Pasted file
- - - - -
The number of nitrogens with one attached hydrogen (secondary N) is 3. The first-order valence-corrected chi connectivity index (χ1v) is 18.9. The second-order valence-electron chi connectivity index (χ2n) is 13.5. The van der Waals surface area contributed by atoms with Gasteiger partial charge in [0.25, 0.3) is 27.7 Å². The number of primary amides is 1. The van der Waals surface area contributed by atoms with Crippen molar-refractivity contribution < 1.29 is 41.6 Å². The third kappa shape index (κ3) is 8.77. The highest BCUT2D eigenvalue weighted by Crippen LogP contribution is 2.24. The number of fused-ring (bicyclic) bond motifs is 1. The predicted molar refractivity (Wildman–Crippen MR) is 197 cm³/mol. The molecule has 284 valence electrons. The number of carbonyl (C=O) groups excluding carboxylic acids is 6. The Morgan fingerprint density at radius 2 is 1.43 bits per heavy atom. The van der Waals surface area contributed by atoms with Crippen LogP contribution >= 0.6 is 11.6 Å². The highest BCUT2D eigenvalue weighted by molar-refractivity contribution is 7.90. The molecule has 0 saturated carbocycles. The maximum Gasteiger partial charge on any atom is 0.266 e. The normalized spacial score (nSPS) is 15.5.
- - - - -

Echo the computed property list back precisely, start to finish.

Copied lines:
The number of nitrogens with one attached hydrogen (secondary N) is 3. The first-order valence-corrected chi connectivity index (χ1v) is 18.9. The second-order valence-electron chi connectivity index (χ2n) is 13.5. The van der Waals surface area contributed by atoms with Gasteiger partial charge in [0.25, 0.3) is 27.7 Å². The number of primary amides is 1. The van der Waals surface area contributed by atoms with Crippen molar-refractivity contribution < 1.29 is 41.6 Å². The third kappa shape index (κ3) is 8.77. The highest BCUT2D eigenvalue weighted by Crippen LogP contribution is 2.24. The number of fused-ring (bicyclic) bond motifs is 1. The predicted molar refractivity (Wildman–Crippen MR) is 197 cm³/mol. The molecule has 284 valence electrons. The number of carbonyl (C=O) groups excluding carboxylic acids is 6. The Morgan fingerprint density at radius 2 is 1.43 bits per heavy atom. The van der Waals surface area contributed by atoms with Crippen LogP contribution >= 0.6 is 11.6 Å². The highest BCUT2D eigenvalue weighted by molar-refractivity contribution is 7.90. The molecule has 0 saturated carbocycles. The maximum Gasteiger partial charge on any atom is 0.266 e. The normalized spacial score (nSPS) is 15.5.